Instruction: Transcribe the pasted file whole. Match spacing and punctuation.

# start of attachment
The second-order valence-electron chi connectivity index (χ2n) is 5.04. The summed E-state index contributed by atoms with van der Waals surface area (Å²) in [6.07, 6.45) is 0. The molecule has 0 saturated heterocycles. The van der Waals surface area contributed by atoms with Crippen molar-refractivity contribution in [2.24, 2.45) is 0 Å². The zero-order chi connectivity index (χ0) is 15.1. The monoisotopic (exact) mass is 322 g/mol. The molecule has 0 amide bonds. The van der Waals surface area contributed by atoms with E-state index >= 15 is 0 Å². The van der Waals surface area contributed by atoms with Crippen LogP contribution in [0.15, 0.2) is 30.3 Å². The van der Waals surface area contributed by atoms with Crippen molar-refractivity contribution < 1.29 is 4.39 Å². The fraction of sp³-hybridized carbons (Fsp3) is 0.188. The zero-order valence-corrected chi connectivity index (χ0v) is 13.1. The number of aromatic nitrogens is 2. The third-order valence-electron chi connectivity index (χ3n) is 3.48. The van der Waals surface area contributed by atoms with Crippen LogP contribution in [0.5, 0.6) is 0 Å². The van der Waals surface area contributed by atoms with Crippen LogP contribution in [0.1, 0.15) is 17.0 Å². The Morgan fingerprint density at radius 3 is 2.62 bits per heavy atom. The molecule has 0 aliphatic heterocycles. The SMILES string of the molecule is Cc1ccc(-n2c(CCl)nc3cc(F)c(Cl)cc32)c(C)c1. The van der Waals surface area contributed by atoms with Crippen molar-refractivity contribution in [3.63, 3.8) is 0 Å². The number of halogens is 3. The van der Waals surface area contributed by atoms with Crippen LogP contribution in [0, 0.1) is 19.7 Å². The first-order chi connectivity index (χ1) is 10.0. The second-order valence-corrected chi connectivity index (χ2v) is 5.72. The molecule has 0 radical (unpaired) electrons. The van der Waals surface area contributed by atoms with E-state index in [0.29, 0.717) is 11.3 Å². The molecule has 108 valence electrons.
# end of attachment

The second-order valence-electron chi connectivity index (χ2n) is 5.04. The summed E-state index contributed by atoms with van der Waals surface area (Å²) in [6.07, 6.45) is 0. The molecule has 0 saturated heterocycles. The van der Waals surface area contributed by atoms with Crippen molar-refractivity contribution in [2.24, 2.45) is 0 Å². The zero-order chi connectivity index (χ0) is 15.1. The monoisotopic (exact) mass is 322 g/mol. The molecule has 0 amide bonds. The van der Waals surface area contributed by atoms with E-state index >= 15 is 0 Å². The van der Waals surface area contributed by atoms with Crippen LogP contribution in [0.15, 0.2) is 30.3 Å². The van der Waals surface area contributed by atoms with Crippen molar-refractivity contribution < 1.29 is 4.39 Å². The fraction of sp³-hybridized carbons (Fsp3) is 0.188. The zero-order valence-corrected chi connectivity index (χ0v) is 13.1. The number of aromatic nitrogens is 2. The third-order valence-electron chi connectivity index (χ3n) is 3.48. The van der Waals surface area contributed by atoms with Crippen LogP contribution in [0.5, 0.6) is 0 Å². The van der Waals surface area contributed by atoms with Crippen LogP contribution in [0.1, 0.15) is 17.0 Å². The Morgan fingerprint density at radius 3 is 2.62 bits per heavy atom. The molecule has 0 aliphatic heterocycles. The SMILES string of the molecule is Cc1ccc(-n2c(CCl)nc3cc(F)c(Cl)cc32)c(C)c1. The van der Waals surface area contributed by atoms with Crippen molar-refractivity contribution in [3.63, 3.8) is 0 Å². The number of halogens is 3. The van der Waals surface area contributed by atoms with Crippen LogP contribution in [0, 0.1) is 19.7 Å². The first-order chi connectivity index (χ1) is 10.0. The second-order valence-corrected chi connectivity index (χ2v) is 5.72. The molecule has 0 radical (unpaired) electrons. The van der Waals surface area contributed by atoms with E-state index in [0.29, 0.717) is 11.3 Å². The molecule has 108 valence electrons.